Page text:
My Plea to the People of France: Drink More Wine!
Fifty years ago, you would not have seen a headline like that—that’s because headlines were generally more circumspect, and also because the French didn’t need any encouragement to whip out a corkscrew. A half-century ago, they drank wine prodigiously. In 1965, France’s per capita annual wine consumption was 160 liters, or 213 bottles for every man, woman, and child. That’s a lot of Fleurie and Bourgueil in a year. Did France have a drinking problem? Perhaps, but the country was prosperous; indeed, 1965 was the height of Les Trente Glorieuses, the 30 fat years that France enjoyed after World War Two.
But in the late 1960s, French wine consumption started to drop, and it hasn’t stopped falling. In 2010, per capita annual consumption was down to 57 liters, a 65 percent decline from the mid-1960s. Initially, the trend was driven by changing lifestyles and social mores (no more wine at lunch). The introduction of harsh drink driving laws in the early 1990s helped accelerate it. The laws were surely necessary—France had a high incidence of drunk driving fatalities—but they also reflected a a bizarre, neo-Prohibitionist tilt in French public policy. The French government began to actively discourage alcohol consumption, and it also stopped distinguishing between wine and other alcoholic beverages. Wine used to be treated differently because it was regarded as integral to France’s cultural patrimony, but that is no longer the case. Even more worrying, younger French appear to have little interest in wine; they see it as an old fart’s drink, something for grandma and grandpa. They prefer beer and spirits. The story of France’s fading wine culture was discussed at length in a magisterial book chronicling the decline of French cuisine generally. I can’t remember the author’s name, except that he was American and fabulously erudite and witty (handsome, too, I hear), nor can I recall the book’s title, except that it was very clever.
But just because this strange, sad tale has been told before doesn’t mean that it can’t be told again, and the BBC ran an excellent feature last week about the precipitous drop in French wine consumption. It reported that only 17 percent of French adults drink wine on a daily or almost daily basis now, and nearly 40 percent don’t drink wine at all. The BBC correspondent suggested that the diminished thirst for wine was a sign that perhaps the French were losing their art de vivre. That is a depressing thought for anyone who cherished the French way of life and was influenced by it (my hand is raised). Sure, French habits of the table, and a French sensibility in general, can easily be found outside of France these days, which is testament to the power and appeal of the French example. Even so, I’d still rather get my Gallic fix at a moody café in Paris, not Park Slope.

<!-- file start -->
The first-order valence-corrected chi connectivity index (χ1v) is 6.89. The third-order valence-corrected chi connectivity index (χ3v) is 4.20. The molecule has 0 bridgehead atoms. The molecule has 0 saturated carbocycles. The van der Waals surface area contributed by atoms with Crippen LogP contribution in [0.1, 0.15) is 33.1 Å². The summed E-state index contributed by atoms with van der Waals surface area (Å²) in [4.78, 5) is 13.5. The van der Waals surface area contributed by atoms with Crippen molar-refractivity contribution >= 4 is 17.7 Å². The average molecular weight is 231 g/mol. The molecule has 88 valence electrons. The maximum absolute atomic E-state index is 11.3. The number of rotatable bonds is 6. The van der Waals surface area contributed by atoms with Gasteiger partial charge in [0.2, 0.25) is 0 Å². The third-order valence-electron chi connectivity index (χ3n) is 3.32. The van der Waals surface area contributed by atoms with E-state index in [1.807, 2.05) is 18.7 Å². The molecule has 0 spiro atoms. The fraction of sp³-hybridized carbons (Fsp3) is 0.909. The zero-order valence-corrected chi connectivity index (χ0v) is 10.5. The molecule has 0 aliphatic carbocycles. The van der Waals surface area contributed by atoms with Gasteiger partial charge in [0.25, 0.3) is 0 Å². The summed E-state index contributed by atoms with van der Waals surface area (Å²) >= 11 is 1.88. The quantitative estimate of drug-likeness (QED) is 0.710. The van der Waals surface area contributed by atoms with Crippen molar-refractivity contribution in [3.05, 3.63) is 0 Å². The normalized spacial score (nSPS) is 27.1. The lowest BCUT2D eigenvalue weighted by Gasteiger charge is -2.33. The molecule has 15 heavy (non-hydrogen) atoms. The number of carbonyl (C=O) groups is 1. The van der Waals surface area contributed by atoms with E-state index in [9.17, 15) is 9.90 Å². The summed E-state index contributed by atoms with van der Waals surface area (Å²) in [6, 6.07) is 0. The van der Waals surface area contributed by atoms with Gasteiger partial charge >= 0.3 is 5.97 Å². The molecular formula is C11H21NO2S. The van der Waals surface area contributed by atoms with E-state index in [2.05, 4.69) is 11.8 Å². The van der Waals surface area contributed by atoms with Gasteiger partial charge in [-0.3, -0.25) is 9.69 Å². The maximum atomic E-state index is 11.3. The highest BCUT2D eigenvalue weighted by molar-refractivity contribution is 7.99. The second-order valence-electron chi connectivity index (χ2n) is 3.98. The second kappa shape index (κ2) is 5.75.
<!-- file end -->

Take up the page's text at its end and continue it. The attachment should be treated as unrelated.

However, the biggest concern I have about the relentless decline in French wine consumption is what it might mean for wine production in France. It has already had a pernicious effect in some parts of viticultural France: the Languedoc, Beaujolais, and the periphery of Bordeaux have all been mired in economic crisis for the last decade due in large part to falling domestic sales. True, la crise viticole, as it is known, has mainly affected winemakers turning out plonk, and even if French consumption continues to plummet, it is unlikely that the finest producers in Burgundy, Bordeaux, the Rhone, and Champagne will feel any pinch; foreign demand for their wines can readily compensate for any decline in domestic demand.
But the fact that fewer and fewer French are drinking wine, and that wine is losing its prestige in France, could have other onerous consequences. If the French no longer feel any particular attachment to their viticultural tradition, that makes it a lot easier for politicians to do dumb things—like, say, building a railroad or highway tunnel underneath a grand cru vineyard. If you don’t care about wine, if you never touch the stuff, what do you care if some bureaucrats get the bright idea to carve up a hillside in Gevrey-Chambertin? This is why the effort to get UNESCO to recognize the climats of Burgundy as a World Heritage Site is so important; it can protect these vineyards even if the French public is largely indifferent to their fate (winemakers in Germany’s Mosel Valley are kicking themselves because they neglected to seek similar recognition for their fabled vineyards, which are now threatened by that monstrous bridge being built across the Mosel River). But even if the Côte d’Or is granted World Heritage status, there are plenty of special vineyards in France that could fall victim to “progress”.
In that riveting book I mentioned earlier, the author talked about the effort to save lait cru, or raw milk, Camembert, which was at risk of extinction. He noted that the French public seemed unconcerned about its fate, which was no surprise: by the mid-2000s, most French knew only industrially-produced, pasteurized Camembert, so what did it matter to them if the raw milk variety disappeared? It’s not a perfect analogy, but you get the point: it’s hard to make people care about things that are not part of their lives, and as the French continue to turn away from wine, one can’t help but worry about what this might portend for Burgundy, Bordeaux, and the rest. Ultimately, the best protection for these regions is an enthusiastic, knowledgeable domestic consumer base. Bizarre as it is to be writing this sentence, the French really must start drinking more wine.